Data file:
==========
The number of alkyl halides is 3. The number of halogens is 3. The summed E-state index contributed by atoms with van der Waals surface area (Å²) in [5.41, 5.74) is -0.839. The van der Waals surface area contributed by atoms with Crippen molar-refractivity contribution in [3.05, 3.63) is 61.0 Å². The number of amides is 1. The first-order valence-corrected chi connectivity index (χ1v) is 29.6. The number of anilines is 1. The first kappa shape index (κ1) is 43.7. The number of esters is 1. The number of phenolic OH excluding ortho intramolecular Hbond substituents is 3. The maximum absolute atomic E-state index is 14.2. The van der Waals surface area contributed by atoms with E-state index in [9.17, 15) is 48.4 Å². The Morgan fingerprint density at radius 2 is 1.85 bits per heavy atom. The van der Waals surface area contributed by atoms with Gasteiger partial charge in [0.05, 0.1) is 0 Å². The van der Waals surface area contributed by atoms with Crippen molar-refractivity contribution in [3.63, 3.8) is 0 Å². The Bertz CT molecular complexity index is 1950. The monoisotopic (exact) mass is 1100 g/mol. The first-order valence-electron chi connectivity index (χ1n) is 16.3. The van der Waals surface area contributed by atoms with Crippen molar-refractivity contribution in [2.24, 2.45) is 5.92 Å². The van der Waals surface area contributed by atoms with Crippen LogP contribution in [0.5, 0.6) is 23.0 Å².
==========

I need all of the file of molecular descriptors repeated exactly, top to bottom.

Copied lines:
The number of alkyl halides is 3. The number of halogens is 3. The summed E-state index contributed by atoms with van der Waals surface area (Å²) in [5.41, 5.74) is -0.839. The van der Waals surface area contributed by atoms with Crippen molar-refractivity contribution in [3.05, 3.63) is 61.0 Å². The number of amides is 1. The first-order valence-corrected chi connectivity index (χ1v) is 29.6. The number of anilines is 1. The first kappa shape index (κ1) is 43.7. The number of esters is 1. The number of phenolic OH excluding ortho intramolecular Hbond substituents is 3. The maximum absolute atomic E-state index is 14.2. The van der Waals surface area contributed by atoms with E-state index in [9.17, 15) is 48.4 Å². The Morgan fingerprint density at radius 2 is 1.85 bits per heavy atom. The van der Waals surface area contributed by atoms with Gasteiger partial charge in [0.05, 0.1) is 0 Å². The van der Waals surface area contributed by atoms with Crippen molar-refractivity contribution in [3.63, 3.8) is 0 Å². The Bertz CT molecular complexity index is 1950. The monoisotopic (exact) mass is 1100 g/mol. The first-order valence-electron chi connectivity index (χ1n) is 16.3. The van der Waals surface area contributed by atoms with Crippen molar-refractivity contribution in [2.24, 2.45) is 5.92 Å². The van der Waals surface area contributed by atoms with Crippen LogP contribution in [0.5, 0.6) is 23.0 Å².